Let me say straight up that I don't believe it's possible to come up with a set of rules that are always applicable, for everyone, in every situation. Any halfway-decent cartoonist probably looks upon any set of rules as more of a set of challenges – "how many of these can I break and still make a readable comic?" – rather than the artistic equivalent of physical laws, without which nothing works at all. So I'm offering these "rules" just as a set of guidelines I find helpful. These are some things that work for me... except when they don't. I trust they'll be taken in that spirit.
1. Clarity is Your First Priority
Comics can do a lot of things - they can look beautiful, they can challenge you intellectually, they can show off your incredible range of drawing skills - but if you can't understand what's going on, all of that effort is for nothing. So I nearly always try to make the information that the panel or page has to convey as clear as possible – and as easy to follow from panel to panel as possible – before I even begin to think about any of that other stuff. Building your compositions according to classical principles is great if you can do that as well, but if you have to make a choice between beauty and clarity, or cleverness and clarity, or mood and clarity, clarity trumps everything. The only exception is if there's some narrative reason for making the information obscure.
I'm referring here to traditional narrative-based comics, of course; there are other kinds of comics (poetic/mood pieces, abstract comics) where none of this applies. (But if I qualify everything, they'll stop being rules, won't they?)
2. Treat the Lettering as a Part of the Artwork
Computer lettering is a great time-saver, but it's led to some really difficult-to-read comics. Sometimes that's because the lettering itself is done sloppily; there seems to be a school of thought that, because you're using a font, no further care or attention is required – as if perfectly-formed letters are the only difficult bit, and balloon shapes, dialogue placement and correct spelling and punctuation are things that will take care of themselves.
Other times the problem seems to be that the artist hasn't thought about the lettering at all, so scenes are staged in such a way that there isn't enough room for the text, or the dialogue is forced to flow in a counter-intuitive way in order to accommodate the existing pictures.
Me, I always place my balloons before I draw a single line. Sometimes I'll go so far as to completely letter the page first, before I pencil; other times, I'll just rough in where the balloons will go. But I always, always place the text before I do anything else. The balloons are an element of the artwork; they need to be a part of your compositions, and ideally they should come from the same hand as the hand that draws the pictures.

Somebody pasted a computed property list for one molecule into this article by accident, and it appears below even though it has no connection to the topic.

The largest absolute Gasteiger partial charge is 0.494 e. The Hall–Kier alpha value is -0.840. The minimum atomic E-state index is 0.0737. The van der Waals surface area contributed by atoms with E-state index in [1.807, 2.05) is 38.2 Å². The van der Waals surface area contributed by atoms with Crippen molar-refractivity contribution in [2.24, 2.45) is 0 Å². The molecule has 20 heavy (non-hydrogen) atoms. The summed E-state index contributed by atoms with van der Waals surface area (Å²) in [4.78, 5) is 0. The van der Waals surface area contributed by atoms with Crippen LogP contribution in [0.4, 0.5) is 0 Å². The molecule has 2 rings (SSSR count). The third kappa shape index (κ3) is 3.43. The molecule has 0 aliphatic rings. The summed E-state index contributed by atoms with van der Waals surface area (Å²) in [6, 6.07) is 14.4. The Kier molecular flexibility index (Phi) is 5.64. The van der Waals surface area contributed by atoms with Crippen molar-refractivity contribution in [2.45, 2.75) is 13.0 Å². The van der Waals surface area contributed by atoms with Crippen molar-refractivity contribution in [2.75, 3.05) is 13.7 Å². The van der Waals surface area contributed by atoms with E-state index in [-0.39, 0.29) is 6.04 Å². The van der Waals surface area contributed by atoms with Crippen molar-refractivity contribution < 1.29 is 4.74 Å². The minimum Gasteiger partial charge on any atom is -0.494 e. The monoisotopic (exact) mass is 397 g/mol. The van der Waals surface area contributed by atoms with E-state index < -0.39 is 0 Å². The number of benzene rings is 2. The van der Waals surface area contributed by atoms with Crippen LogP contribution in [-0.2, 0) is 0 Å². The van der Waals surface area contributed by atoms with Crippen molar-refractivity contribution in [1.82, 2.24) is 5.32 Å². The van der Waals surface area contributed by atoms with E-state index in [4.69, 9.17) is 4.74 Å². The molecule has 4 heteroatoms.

I have a personal preference for hand-lettering for a number of reasons, most of which boil down to "it looks better"; I will resort to digital lettering if limited time makes hand-lettering impossible, or if I'm specifically asked to do so (for ease of translation, for example; or company policy; or if what I'm drawing is supposed to fit in with other comics by other artists and the font is being used as a unifying element). But it's always my second choice. I have a few fonts based on my own lettering which I use when I have to. Generic comic book lettering fonts are to be avoided at all costs if you want your work to have any personality of its own – they should be strictly reserved for corporate superhero comics, which (these days) aren't supposed to have a personality.
I don't believe artists who say "I can't letter." I think this is hogwash, in every single case. If you can draw, you can letter – the same rules of visual balance, aesthetics etc. that apply to drawing also apply to calligraphy. Just study other letterers, copy their letter forms, and practice a bit. Spend the same amount of care lettering as you would drawing. You'll make better-looking comics at the end of it.
3. Show the Feet Once Per Page
This is a general rule of thumb I try to stick to, although it's occasionally not appropriate for certain kinds of comics (newspaper-style gag strips, for example). But it's a good idea to remember to show your characters full-figure now and again, particularly if you're doing action-light, dialogue-heavy scenes. The once-a-page rule keeps me aware of the issue.
4. Keep Up the Momentum!
Something I try to do is to avoid having characters standing in one place doing nothing for two or more panels in a row – unless there's a timing thing that's required, like for certain types of gags. The rest of the time, even if it's not called for in the script, I try to have my characters constantly doing things with their hands, or moving from one place to another – always, always moving forward in time. Even if you've been given a script where nothing is happening, you can make it feel as if something is happening by keeping up the momentum visually. If two characters are standing still and talking for six panels, you can have somebody doing something in the background so the scene doesn't feel frozen in time. Someone opening a jar of pickles. Anything. Just keep it moving.